"China’s utterances over the years on the International Monetary Fund's special drawing rights confirm the Beijing authorities’ delphic reputation for long-term thinking. The mystery is starting to look a little less obscure. China is embarking, pragmatically but steadily, towards enshrining a multicurrency reserve system at the heart of the world’s financial order.
Although it accepts that many years will elapse before the dollar can be dethroned from its No.1 role, Beijing favours a ‘4 plus 1’ system: the euro, sterling, yen and renminbi, co-existing with the dollar. These are the five constituents of the SDR, which the renminbi formally enters in October, following a US Treasury-endorsed IMF decision in November.
Beijing has upgraded the role of the IMF’s composite currency by starting to publish its foreign reserves total (the world’s biggest) in dollars as well as SDRs. As the People’s Bank of China said on 7 April, this ‘help(s) reduce valuation changes caused by frequent and volatile fluctuations of major currencies, hence providing a more objective measurement of the overall value of the reserves.’
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"The statement was prefigured a few days earlier by Zhou Xiaochuan, the PBoC governor, in Paris reporting that Beijing had decided to publish the SDR reserve data, and intended issuing domestically orientated SDR-denominated bonds, promoting the composite currency’s capital markets use.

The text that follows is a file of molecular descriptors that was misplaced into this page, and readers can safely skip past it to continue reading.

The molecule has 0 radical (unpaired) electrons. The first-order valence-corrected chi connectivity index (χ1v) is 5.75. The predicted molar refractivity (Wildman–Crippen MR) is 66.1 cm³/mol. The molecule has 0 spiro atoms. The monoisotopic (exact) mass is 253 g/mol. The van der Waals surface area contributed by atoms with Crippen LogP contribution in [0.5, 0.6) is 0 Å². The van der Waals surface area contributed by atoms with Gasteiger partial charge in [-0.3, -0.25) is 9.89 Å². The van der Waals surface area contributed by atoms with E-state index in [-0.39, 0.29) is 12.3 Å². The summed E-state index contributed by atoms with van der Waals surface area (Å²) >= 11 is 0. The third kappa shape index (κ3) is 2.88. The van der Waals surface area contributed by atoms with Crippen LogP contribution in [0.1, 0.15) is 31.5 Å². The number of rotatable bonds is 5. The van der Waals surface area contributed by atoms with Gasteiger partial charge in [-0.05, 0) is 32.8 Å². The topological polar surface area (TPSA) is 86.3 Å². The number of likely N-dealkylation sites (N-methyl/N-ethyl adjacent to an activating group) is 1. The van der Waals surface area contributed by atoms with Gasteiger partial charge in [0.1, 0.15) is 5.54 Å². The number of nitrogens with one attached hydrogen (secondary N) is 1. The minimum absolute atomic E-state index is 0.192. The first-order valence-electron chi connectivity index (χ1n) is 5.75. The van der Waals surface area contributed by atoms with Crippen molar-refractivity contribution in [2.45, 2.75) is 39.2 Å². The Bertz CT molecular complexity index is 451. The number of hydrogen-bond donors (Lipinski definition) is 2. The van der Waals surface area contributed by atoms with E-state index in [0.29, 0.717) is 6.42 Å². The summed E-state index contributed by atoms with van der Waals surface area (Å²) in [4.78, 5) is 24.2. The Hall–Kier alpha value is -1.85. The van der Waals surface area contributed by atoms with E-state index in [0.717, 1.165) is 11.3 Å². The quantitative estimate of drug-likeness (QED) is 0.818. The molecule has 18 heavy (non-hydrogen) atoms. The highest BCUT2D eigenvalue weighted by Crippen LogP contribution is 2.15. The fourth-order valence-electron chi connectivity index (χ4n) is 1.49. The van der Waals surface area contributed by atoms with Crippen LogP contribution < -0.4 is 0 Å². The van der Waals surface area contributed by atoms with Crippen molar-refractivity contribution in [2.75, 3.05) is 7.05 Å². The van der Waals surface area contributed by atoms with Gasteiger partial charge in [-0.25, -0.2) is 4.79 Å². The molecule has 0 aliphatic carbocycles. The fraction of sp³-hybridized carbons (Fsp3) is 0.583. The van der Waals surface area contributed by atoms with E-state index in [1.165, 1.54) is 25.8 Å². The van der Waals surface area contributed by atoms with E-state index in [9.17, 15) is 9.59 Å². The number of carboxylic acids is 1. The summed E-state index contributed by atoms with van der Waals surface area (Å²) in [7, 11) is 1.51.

Among other initiatives, we can expect SDR pricing for some commodities, bond issues by governments outside China, and improved clearing and settlement for SDR currencies, where Beijing may co-operate with the Belgium-based Society for Worldwide Interbank Financial Communications (Swift) network."
This article states the case that the recent statement from China about broader adoption of SDR's is more PR than real substance. These articles continue to suggest that any replacement of the US dollar by the SDR would most likely be a very slow and gradual process unless another major financial crisis unfolds. The article comparing gold versus the SDR over time suggests that some form of asset or gold backing might be necessary to gain public confidence if the SDR was eventually put forward as a replacement for the US dollar as the leading global reserve currency.